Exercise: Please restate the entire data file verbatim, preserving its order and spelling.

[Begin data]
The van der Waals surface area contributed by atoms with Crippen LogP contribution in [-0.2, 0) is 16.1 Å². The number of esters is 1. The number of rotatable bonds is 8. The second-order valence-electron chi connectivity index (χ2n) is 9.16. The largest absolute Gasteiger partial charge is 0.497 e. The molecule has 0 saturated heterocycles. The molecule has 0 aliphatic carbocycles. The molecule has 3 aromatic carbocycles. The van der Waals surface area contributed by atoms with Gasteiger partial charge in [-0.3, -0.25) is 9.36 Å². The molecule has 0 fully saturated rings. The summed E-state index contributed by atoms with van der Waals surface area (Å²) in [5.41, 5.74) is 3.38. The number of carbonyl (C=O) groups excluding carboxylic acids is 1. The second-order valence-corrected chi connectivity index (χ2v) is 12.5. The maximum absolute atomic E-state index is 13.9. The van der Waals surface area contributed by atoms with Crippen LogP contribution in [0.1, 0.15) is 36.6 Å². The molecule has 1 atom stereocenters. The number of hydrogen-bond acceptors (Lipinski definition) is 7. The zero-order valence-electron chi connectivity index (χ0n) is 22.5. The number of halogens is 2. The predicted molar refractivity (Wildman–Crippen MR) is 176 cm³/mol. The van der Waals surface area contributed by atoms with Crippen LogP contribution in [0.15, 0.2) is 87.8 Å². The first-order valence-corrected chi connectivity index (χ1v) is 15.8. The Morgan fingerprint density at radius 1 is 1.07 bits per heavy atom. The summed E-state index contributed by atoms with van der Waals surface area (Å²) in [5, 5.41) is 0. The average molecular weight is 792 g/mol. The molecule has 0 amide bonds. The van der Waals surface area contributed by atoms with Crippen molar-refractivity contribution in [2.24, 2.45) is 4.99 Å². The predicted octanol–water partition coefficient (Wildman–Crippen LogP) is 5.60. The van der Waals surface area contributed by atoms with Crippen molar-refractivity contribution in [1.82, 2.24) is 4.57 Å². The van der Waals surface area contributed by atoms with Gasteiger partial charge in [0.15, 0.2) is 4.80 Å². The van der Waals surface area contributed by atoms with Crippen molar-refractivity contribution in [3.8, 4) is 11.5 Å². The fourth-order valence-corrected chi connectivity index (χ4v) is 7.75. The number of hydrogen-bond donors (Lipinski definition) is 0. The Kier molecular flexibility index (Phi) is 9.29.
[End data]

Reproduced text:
The van der Waals surface area contributed by atoms with Crippen LogP contribution in [-0.2, 0) is 16.1 Å². The number of esters is 1. The number of rotatable bonds is 8. The second-order valence-electron chi connectivity index (χ2n) is 9.16. The largest absolute Gasteiger partial charge is 0.497 e. The molecule has 0 saturated heterocycles. The molecule has 0 aliphatic carbocycles. The molecule has 3 aromatic carbocycles. The van der Waals surface area contributed by atoms with Gasteiger partial charge in [-0.3, -0.25) is 9.36 Å². The molecule has 0 fully saturated rings. The summed E-state index contributed by atoms with van der Waals surface area (Å²) in [5.41, 5.74) is 3.38. The number of carbonyl (C=O) groups excluding carboxylic acids is 1. The second-order valence-corrected chi connectivity index (χ2v) is 12.5. The maximum absolute atomic E-state index is 13.9. The van der Waals surface area contributed by atoms with Crippen LogP contribution in [0.1, 0.15) is 36.6 Å². The molecule has 1 atom stereocenters. The number of hydrogen-bond acceptors (Lipinski definition) is 7. The zero-order valence-electron chi connectivity index (χ0n) is 22.5. The number of halogens is 2. The predicted molar refractivity (Wildman–Crippen MR) is 176 cm³/mol. The van der Waals surface area contributed by atoms with Crippen LogP contribution in [0.15, 0.2) is 87.8 Å². The first-order valence-corrected chi connectivity index (χ1v) is 15.8. The Morgan fingerprint density at radius 1 is 1.07 bits per heavy atom. The summed E-state index contributed by atoms with van der Waals surface area (Å²) in [5, 5.41) is 0. The average molecular weight is 792 g/mol. The molecule has 0 amide bonds. The van der Waals surface area contributed by atoms with Crippen molar-refractivity contribution in [2.24, 2.45) is 4.99 Å². The predicted octanol–water partition coefficient (Wildman–Crippen LogP) is 5.60. The van der Waals surface area contributed by atoms with Crippen molar-refractivity contribution in [1.82, 2.24) is 4.57 Å². The van der Waals surface area contributed by atoms with Gasteiger partial charge in [0.15, 0.2) is 4.80 Å². The van der Waals surface area contributed by atoms with Crippen molar-refractivity contribution in [3.8, 4) is 11.5 Å². The fourth-order valence-corrected chi connectivity index (χ4v) is 7.75. The number of hydrogen-bond donors (Lipinski definition) is 0. The Kier molecular flexibility index (Phi) is 9.29.